SSAE16

SOC 2 reports are steadily gaining widespread significance in today's world of third-party assurance reporting, effectively breaking the mold of a one-size fits all standard that started with SAS 70 and continued with SSAE 16. SOC 2 audits, though initially overshadowed by SOC 1 SSAE 16 reporting, are becoming a viable "go to" reporting option for today's complex, growing, and ever-changing service organizations. As such, companies seeking SOC 2 compliance should take note of the following important points regarding the AICPA Service Organization Control (SOC) 2 reporting framework, provided by NDB Accountants & Consultants, a nationally recognized boutique CPA firm providing high-quality, competitive fees for SOC 1, SOC 2, and SOC 3 compliance.

1. SOC 2 is about technology, not financial controls: A main reason for the advent of the AICPA SOC framework was to provide a need for reporting on the ever-growing technology oriented service organizations, such as data centers, managed services providers, ISPS, Software as a Service (SaaS) entities, and many others. While SSAE 16 is technically reserved for service organizations having a clear nexus with the ICFR concept – "Internal Control Over Financial Reporting" – SOC 2 is heavily geared towards technology companies.  Learn more about NDB's complimentary SOC 1 Policy Packets and SOC 2 Policy PacketsThey truly make a big difference in helping service organizations save thousands of dollars on SOC compliance.

2. There are five (5) Principles. The SOC 2 reporting framework allows service organizations to use any one – or all – of the following five (5) Trust Services Principles for purposes of audit scope:

• Security

• Availability

• Processing Integrity

• Confidentiality

• Privacy

From an audit scope perspective, it's important to discuss with your clients what their needs and expectations are, thus service organizations may only have to comply with one or two of the TSP's or possibly all five. Customers and prospects are becoming better versed on SOC 2, so expect a healthy and intelligent conversation on such matters.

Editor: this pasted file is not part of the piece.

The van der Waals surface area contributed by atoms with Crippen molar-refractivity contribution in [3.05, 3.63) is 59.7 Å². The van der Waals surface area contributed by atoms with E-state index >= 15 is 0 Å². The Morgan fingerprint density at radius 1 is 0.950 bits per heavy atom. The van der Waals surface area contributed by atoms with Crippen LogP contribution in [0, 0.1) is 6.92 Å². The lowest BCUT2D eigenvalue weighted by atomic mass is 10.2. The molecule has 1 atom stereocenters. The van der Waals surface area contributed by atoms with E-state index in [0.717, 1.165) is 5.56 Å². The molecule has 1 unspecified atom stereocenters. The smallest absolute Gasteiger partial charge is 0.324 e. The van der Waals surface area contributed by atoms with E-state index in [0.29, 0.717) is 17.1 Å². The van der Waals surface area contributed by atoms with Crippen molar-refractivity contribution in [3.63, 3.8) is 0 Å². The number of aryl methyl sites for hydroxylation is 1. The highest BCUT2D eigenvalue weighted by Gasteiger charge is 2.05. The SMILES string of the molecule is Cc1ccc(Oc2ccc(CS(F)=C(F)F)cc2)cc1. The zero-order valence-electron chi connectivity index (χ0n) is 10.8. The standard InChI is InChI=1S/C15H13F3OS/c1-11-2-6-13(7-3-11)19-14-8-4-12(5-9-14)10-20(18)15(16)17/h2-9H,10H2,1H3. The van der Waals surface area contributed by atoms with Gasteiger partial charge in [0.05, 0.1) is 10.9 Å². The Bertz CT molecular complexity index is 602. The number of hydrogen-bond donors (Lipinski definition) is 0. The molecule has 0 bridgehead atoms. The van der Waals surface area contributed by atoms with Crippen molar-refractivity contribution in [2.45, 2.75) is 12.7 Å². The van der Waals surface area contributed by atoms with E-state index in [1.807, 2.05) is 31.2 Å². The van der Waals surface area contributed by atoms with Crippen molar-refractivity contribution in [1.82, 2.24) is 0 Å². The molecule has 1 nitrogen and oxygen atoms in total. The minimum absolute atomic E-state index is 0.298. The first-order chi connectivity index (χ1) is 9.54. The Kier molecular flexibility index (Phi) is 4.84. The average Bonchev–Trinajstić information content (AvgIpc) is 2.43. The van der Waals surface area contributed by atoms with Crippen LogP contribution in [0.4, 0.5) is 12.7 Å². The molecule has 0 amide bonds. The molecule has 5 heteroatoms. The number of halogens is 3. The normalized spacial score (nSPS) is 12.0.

3. SOC 2 is highly dependent on policies and procedures. That's right – take a look at the Trust Services Principles (TSP) and you'll quickly notice the requirement for what seems to be an almost never-ending list of operational, business specific, and information security policies, procedures, and more. Be prepared to develop such documentation if your organization is seeking SOC 2 compliance. Additionally, the same can be said of SOC 1 and SOC 3 compliance. In fact, it's fair to say that policies and procedures are a big – and getting bigger – part of regulatory compliance.

4. Two (2) Types of SOC 2. Technically, a service organization can opt for a SOC 2 Type 1 report or a SOC 2 Type 2 report. A Type 1 report is merely a snapshot or point time, such as a specific day, while a Type 2 covers an "assessment period", generally six (6) months.

5. SOC 1 vs. SOC 2. Much like a heavyweight slugfest, it seems as if these two (2) reporting options are going toe-to-toe, yet in all honesty, they each have their own place in third-party assurance reporting. If its technology related, SOC 2 is a safe bet, and if it's financially drive, then SOC 1 is the go-to reporting option.

Learn more about SOC 2 by reading the three (3) part series on the SOC 2 Reporting Framework, authored exclusively by the regulatory compliance experts at NDB Accountants & Consultants. Call Christopher Nickell at 1-800-277-5415, ext. 706 or email him at cnickell@ndbcpa.com to receive a competitive, fixed-fee or to simply learn more about SOC reporting.

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